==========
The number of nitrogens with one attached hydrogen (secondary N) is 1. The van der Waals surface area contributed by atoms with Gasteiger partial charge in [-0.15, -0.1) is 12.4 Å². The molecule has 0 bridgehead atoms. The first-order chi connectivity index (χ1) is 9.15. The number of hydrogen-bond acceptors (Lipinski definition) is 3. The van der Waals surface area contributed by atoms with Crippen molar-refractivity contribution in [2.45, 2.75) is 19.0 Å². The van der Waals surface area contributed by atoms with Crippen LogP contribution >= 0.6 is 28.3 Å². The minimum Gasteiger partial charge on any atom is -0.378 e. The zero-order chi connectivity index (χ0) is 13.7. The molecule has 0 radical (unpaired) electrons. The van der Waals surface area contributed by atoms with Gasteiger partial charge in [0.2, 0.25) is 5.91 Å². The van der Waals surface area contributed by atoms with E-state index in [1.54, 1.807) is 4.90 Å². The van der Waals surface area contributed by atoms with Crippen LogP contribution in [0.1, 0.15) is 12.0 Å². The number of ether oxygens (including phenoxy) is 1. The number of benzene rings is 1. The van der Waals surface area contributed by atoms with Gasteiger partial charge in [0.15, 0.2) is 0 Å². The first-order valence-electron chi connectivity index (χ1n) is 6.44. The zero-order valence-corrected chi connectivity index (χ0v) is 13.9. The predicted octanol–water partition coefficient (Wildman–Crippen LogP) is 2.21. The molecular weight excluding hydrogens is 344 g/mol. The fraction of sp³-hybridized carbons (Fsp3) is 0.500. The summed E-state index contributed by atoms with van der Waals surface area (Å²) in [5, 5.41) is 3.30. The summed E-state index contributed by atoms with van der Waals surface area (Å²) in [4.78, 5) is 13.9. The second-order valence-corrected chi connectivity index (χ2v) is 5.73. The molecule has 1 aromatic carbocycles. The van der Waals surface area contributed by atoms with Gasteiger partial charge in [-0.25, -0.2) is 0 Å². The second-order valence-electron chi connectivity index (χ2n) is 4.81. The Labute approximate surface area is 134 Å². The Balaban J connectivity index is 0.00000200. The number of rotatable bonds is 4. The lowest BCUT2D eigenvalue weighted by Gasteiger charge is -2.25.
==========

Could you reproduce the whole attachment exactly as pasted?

The number of nitrogens with one attached hydrogen (secondary N) is 1. The van der Waals surface area contributed by atoms with Gasteiger partial charge in [-0.15, -0.1) is 12.4 Å². The molecule has 0 bridgehead atoms. The first-order chi connectivity index (χ1) is 9.15. The number of hydrogen-bond acceptors (Lipinski definition) is 3. The van der Waals surface area contributed by atoms with Crippen molar-refractivity contribution in [2.45, 2.75) is 19.0 Å². The van der Waals surface area contributed by atoms with Crippen LogP contribution >= 0.6 is 28.3 Å². The minimum Gasteiger partial charge on any atom is -0.378 e. The zero-order chi connectivity index (χ0) is 13.7. The molecule has 0 radical (unpaired) electrons. The van der Waals surface area contributed by atoms with Gasteiger partial charge in [0.2, 0.25) is 5.91 Å². The van der Waals surface area contributed by atoms with E-state index in [1.54, 1.807) is 4.90 Å². The van der Waals surface area contributed by atoms with Crippen LogP contribution in [0.1, 0.15) is 12.0 Å². The number of ether oxygens (including phenoxy) is 1. The number of benzene rings is 1. The van der Waals surface area contributed by atoms with Gasteiger partial charge in [0.15, 0.2) is 0 Å². The first-order valence-electron chi connectivity index (χ1n) is 6.44. The zero-order valence-corrected chi connectivity index (χ0v) is 13.9. The predicted octanol–water partition coefficient (Wildman–Crippen LogP) is 2.21. The molecular weight excluding hydrogens is 344 g/mol. The fraction of sp³-hybridized carbons (Fsp3) is 0.500. The summed E-state index contributed by atoms with van der Waals surface area (Å²) in [5, 5.41) is 3.30. The summed E-state index contributed by atoms with van der Waals surface area (Å²) in [4.78, 5) is 13.9. The second-order valence-corrected chi connectivity index (χ2v) is 5.73. The molecule has 1 aromatic carbocycles. The van der Waals surface area contributed by atoms with Gasteiger partial charge in [-0.25, -0.2) is 0 Å². The second-order valence-electron chi connectivity index (χ2n) is 4.81. The Labute approximate surface area is 134 Å². The Balaban J connectivity index is 0.00000200. The number of rotatable bonds is 4. The lowest BCUT2D eigenvalue weighted by Gasteiger charge is -2.25.